SSRIC Teaching Resources Depository
California Opinions on Women's Issues -- 1985-1995
Elizabeth N. Nelson and Edward E. Nelson, California State University, Fresno

Appendix C:
Supplemental Instructional Materials

© The Authors, 1998; Last Modified 15 August 1998
Reminder on Reading Tables
Table C1 -- Marital Status* by Sex, March 1995

*Persons age 18 and over

Marital Status
Women
Men
Married
59.2
62.7
Widowed
11.1
2.5
Divorced
10.3
8.0
Never Married
19.4
26.8
Total (percent)
100.0
100.0
Total (in thousands)
99,588
92,008
Source: Bureau of the Census. 1996. Statistical Abstract of the United States: 1996. Washington DC: U. S. Government Printing Office. P.55
Sometimes it is not obvious how a table adds to 100%. (See Table C2.) A quick examination shows that it does not add to 100% down or across. (In 1890, 84% male + 18% female would be more than 100%.) To save space, this chart omits the percent of people who are not in the labor force. In 1890, the 84% of the males who were in the labor force plus the 16% of the males who were not in the labor force equals 100%. Similarly, 18% of the females were in the labor force and the rest of them were not in the labor force in 1890.
Table C2 -- Labor Force Participation Rate* by Sex: 1890-1995

*Percent of the noninstitutionalized population who are employed or who are unemployed and looked for work in the last four weeks. (Pre-1947 figures include those age 14 and over, later figures are age 16 and over).

Year Male Female
1890 84.3 18.2
1900 85.7 20.0
1920 84.6 22.7
1930 82.1 23.6
1940 82.5 27.9
1950 86.8 33.9
1955 86.2 35.7
1960 84.0 37.8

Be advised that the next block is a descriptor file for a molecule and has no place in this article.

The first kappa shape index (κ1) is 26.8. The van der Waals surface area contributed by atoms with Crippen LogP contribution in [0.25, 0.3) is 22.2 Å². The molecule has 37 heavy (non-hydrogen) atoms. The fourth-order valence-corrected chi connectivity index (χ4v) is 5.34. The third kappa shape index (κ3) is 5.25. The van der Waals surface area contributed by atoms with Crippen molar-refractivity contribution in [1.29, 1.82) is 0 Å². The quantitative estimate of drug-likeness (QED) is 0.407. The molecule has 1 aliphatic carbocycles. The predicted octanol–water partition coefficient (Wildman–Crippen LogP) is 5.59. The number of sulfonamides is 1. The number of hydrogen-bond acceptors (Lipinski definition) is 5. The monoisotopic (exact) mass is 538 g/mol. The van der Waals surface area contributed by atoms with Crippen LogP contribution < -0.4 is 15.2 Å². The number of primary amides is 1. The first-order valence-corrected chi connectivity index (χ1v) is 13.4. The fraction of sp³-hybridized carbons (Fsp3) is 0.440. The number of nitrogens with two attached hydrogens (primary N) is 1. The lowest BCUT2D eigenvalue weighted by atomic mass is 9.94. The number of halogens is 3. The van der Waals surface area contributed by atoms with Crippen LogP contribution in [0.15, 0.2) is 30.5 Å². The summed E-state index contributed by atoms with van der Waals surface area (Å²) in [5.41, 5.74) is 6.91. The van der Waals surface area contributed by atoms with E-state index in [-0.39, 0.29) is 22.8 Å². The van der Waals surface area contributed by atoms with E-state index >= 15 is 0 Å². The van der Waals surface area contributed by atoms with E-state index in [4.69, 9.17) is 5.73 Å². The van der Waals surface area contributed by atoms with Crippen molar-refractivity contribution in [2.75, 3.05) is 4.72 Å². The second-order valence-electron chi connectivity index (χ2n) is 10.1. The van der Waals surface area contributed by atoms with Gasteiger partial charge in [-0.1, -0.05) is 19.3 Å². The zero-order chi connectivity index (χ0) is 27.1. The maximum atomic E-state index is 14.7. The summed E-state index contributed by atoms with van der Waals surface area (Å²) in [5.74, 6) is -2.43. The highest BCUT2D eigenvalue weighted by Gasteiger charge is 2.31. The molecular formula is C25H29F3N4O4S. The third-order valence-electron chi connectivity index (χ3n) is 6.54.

1965 81.5 39.3
1970 80.6 43.4
1975 78.4 46.4
1980 77.4 51.5
1985 76.3 54.5
1990 76.4 57.5
1995 75.0 58.9
Source: U.S. Bureau of the Census. 1976. Historical Statistics of the United States: Colonial Times to 1970. (Bicentennial Ed.), Part I (1975), Washington DC: U..S. Government Printing Office, pp 131-32; U.S. Bureau of the Census. 1992. Statistical Abstract of the United States: 1992. Washington DC: U.S. Government Printing Office, p 383; U.S. Bureau of the Census. 1996. Statistical Abstract of the United States: 1996.Washington DC: U.S. Government Printing Office, p.393.

Reminder and Exercises

Frequency and Percent Distributions, Figures and Graphs

Frequency and percent distributions use only a few numbers to describe data.

Frequency distributions use charts to list the range of possible values and the number of cases in each.

Percent distributions convert the frequencies to percentages. (Remember that the percent is the number per hundred, and the proportion is the part compared to the whole. You may want to review basic math--fractions, decimals, and percents, perhaps Overcoming Math Anxiety by Sheila Tobias or Where Do I Put the Decimal Point? How to Conquer Math Anxiety and Increase your Facility with Numbers by Elisabeth Ruedy and Sue Nirenbery.)

Exercise 1.a.

Construct a percent distribution using the information from public opinion polls on women's issues described in Chapter 2. Start with the percent who disapproved of a married woman working if her husband could support her.

Tables should have clear labels and definitions, so start your table with a title at the top that describes exactly what it is. Label the columns and rows carefully. Give the source of the data at the bottom of the table using one of the standard reference formats such as those recommended by the American Sociological Association or the American Psychological Association. (Note: Cite the source you used. Give the original source, e.g., Yankelovich, only if you actually looked it up and copied the figures from it. For this exercise, your source is Nelson, Elizabeth and Ed Nelson. 1997. California Opinions on Women's Issues: 1985-1995. Unpublished manuscript.)

Figures and Graphs

We can present the same information visually as figures or graphs.

Bar graphs and Histograms use rectangles to show the number or percent in each interval. The intervals are marked along the horizontal axis (the bottom) and the frequencies or percents along the vertical axis (the left side), so zero for both scales is in the lower-left corner.

Histograms are used with ordered, discrete or continuous data. Since age in years can be ordered and is continuous from birth to old age, we would put the bars right next to each other.